The meaning of this clause was considered at length in Gaynor's Case, 217 Mass. 86 . In addition to what was said there it may be of importance (in determining whether in a particular case the "employment is but casual") to have in mind the apparent reason for this limitation upon the class of persons who are entitled to the benefits of the workmen's compensation act. The scheme created by the workmen's compensation act is a scheme of insurance in which the premiums to be paid by the employer are based upon the wages paid by him to his employees. It may have been thought impracticable to work out a scheme of insurance if persons who are only occasionally employed are to be included among those insured. This limitation was repealed by St. 1914, c. 708, § 13.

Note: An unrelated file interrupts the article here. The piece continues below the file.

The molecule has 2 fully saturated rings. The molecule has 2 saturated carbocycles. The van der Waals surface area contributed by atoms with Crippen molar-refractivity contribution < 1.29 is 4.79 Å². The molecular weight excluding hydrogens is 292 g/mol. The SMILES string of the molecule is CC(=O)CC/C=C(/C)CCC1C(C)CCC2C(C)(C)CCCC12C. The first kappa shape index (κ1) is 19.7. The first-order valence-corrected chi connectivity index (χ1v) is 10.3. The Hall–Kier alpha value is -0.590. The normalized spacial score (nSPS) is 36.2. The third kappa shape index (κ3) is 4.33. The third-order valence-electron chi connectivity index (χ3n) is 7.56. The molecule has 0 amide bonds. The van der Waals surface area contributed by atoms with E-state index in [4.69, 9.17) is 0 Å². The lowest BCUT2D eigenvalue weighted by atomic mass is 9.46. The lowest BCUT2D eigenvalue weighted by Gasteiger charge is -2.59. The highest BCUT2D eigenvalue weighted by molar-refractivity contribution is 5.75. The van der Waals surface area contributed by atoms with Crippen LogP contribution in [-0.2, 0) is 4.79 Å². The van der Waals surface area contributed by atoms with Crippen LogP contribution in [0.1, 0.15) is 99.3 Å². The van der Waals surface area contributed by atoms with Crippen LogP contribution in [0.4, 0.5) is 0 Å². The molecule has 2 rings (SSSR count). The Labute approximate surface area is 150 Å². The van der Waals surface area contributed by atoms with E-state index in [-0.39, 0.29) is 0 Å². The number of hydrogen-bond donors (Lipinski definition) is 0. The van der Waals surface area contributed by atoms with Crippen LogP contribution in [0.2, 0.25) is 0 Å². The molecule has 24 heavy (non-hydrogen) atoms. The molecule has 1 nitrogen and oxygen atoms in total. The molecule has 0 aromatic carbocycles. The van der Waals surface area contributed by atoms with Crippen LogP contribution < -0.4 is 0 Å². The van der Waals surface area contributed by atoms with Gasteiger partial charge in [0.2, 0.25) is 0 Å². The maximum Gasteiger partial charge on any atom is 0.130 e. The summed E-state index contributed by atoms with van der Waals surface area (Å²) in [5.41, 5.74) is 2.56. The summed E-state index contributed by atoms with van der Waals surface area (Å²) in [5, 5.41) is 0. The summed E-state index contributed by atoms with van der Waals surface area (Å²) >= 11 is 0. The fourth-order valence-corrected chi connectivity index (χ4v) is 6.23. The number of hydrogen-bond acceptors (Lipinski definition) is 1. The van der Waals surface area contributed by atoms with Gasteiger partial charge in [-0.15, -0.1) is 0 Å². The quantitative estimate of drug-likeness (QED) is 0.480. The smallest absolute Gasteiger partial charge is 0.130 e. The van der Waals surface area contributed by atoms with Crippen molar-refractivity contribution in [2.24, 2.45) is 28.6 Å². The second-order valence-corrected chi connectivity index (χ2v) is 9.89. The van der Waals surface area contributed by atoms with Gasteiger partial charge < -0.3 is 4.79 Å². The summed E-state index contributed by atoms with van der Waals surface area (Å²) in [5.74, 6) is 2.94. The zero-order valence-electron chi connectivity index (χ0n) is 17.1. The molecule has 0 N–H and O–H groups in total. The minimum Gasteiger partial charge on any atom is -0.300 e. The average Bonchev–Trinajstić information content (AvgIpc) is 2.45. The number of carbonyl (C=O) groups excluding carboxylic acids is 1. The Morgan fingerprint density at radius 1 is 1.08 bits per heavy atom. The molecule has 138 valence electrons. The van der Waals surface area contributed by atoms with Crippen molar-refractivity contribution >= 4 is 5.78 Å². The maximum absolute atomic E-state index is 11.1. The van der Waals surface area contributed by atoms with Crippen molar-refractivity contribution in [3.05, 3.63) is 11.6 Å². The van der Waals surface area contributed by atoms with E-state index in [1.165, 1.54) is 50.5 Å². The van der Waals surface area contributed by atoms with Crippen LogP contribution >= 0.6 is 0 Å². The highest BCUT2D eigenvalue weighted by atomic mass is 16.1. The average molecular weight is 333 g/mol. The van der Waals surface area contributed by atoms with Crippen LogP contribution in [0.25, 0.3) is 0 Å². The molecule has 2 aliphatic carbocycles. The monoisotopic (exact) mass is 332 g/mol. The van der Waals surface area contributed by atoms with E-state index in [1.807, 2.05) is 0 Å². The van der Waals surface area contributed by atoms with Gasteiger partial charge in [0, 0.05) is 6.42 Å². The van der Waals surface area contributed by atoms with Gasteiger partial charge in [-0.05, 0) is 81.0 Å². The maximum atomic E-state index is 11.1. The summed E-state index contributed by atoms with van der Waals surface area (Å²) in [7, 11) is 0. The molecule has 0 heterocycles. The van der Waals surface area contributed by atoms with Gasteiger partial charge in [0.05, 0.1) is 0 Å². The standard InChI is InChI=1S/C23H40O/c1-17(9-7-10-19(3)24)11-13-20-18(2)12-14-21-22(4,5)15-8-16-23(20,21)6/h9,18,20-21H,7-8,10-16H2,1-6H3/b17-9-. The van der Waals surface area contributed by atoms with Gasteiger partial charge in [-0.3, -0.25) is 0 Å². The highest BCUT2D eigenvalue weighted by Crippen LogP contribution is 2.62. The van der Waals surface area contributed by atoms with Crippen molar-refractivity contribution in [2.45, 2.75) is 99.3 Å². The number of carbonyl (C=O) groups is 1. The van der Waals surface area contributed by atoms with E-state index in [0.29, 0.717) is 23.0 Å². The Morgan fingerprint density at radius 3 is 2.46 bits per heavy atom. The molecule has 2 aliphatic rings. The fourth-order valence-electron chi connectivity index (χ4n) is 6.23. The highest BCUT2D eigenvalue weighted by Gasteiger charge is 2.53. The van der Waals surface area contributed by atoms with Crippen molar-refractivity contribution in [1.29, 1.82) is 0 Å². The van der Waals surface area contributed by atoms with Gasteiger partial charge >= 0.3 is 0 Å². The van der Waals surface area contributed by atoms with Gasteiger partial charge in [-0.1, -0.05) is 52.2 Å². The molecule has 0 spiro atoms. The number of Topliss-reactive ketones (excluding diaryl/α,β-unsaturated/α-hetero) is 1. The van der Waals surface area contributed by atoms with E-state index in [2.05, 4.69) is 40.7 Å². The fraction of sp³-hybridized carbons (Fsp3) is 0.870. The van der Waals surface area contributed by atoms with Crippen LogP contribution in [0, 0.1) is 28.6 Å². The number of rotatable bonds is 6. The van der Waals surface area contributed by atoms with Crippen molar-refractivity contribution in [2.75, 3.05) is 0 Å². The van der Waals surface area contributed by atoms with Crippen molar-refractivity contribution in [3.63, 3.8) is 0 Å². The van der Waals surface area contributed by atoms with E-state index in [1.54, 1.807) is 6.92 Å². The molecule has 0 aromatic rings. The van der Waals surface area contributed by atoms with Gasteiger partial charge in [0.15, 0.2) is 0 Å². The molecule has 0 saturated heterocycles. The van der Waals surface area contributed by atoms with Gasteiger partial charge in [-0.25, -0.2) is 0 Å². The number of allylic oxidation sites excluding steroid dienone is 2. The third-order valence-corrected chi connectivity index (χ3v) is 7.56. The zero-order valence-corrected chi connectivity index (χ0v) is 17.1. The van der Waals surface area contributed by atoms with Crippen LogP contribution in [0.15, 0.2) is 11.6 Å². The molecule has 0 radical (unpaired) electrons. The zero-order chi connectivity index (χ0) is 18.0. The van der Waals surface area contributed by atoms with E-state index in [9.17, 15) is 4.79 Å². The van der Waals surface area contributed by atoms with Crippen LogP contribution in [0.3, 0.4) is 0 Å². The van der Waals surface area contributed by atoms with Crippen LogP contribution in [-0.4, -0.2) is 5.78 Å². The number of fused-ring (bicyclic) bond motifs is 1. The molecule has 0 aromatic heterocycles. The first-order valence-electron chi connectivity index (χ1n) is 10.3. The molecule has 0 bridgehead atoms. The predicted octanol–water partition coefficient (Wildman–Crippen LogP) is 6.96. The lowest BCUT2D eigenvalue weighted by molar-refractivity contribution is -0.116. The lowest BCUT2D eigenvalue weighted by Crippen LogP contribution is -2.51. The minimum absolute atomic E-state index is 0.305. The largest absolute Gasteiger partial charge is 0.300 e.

Both on the reasoning in Gaynor's Case and having in mind the reason for this limitation, we are of opinion that Cheevers's employment was but casual. In Howard's Case, 218 Mass. 404 ,
the employee was continuously employed, though not by the same employer, and for that reason the employment was not an employment which was "but casual." For a similar case see Sabella v. Brazileiro, 91 Atl. Rep. 1032. In Schaeffer v. De Grottola, 56 Vroom, 444, and in Scott v. Payne Brothers, 56 Vroom, 446, the employment was, or could be found to have been, employment for an indefinite period, and therefore not casual.
The entry must be